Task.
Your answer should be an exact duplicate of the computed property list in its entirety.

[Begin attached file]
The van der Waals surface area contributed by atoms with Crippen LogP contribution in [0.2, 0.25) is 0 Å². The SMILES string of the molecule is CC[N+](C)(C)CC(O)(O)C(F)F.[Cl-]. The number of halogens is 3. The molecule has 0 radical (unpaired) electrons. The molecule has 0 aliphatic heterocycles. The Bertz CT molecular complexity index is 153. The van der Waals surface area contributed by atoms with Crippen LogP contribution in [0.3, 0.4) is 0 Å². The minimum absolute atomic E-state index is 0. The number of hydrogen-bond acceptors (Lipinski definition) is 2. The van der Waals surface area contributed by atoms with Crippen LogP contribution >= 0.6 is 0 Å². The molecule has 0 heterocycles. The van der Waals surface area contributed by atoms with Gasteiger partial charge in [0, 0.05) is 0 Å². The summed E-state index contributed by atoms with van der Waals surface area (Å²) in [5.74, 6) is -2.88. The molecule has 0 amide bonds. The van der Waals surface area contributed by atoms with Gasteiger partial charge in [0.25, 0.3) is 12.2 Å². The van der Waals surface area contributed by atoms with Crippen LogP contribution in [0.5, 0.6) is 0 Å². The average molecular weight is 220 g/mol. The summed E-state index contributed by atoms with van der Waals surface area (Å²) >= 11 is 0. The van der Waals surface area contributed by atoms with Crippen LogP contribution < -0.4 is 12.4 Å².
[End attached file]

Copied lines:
The van der Waals surface area contributed by atoms with Crippen LogP contribution in [0.2, 0.25) is 0 Å². The SMILES string of the molecule is CC[N+](C)(C)CC(O)(O)C(F)F.[Cl-]. The number of halogens is 3. The molecule has 0 radical (unpaired) electrons. The molecule has 0 aliphatic heterocycles. The Bertz CT molecular complexity index is 153. The van der Waals surface area contributed by atoms with Crippen LogP contribution in [0.3, 0.4) is 0 Å². The minimum absolute atomic E-state index is 0. The number of hydrogen-bond acceptors (Lipinski definition) is 2. The van der Waals surface area contributed by atoms with Crippen LogP contribution >= 0.6 is 0 Å². The molecule has 0 heterocycles. The van der Waals surface area contributed by atoms with Gasteiger partial charge in [0, 0.05) is 0 Å². The summed E-state index contributed by atoms with van der Waals surface area (Å²) in [5.74, 6) is -2.88. The molecule has 0 amide bonds. The van der Waals surface area contributed by atoms with Gasteiger partial charge in [0.25, 0.3) is 12.2 Å². The van der Waals surface area contributed by atoms with Crippen LogP contribution in [0.5, 0.6) is 0 Å². The average molecular weight is 220 g/mol. The summed E-state index contributed by atoms with van der Waals surface area (Å²) >= 11 is 0. The van der Waals surface area contributed by atoms with Crippen LogP contribution < -0.4 is 12.4 Å².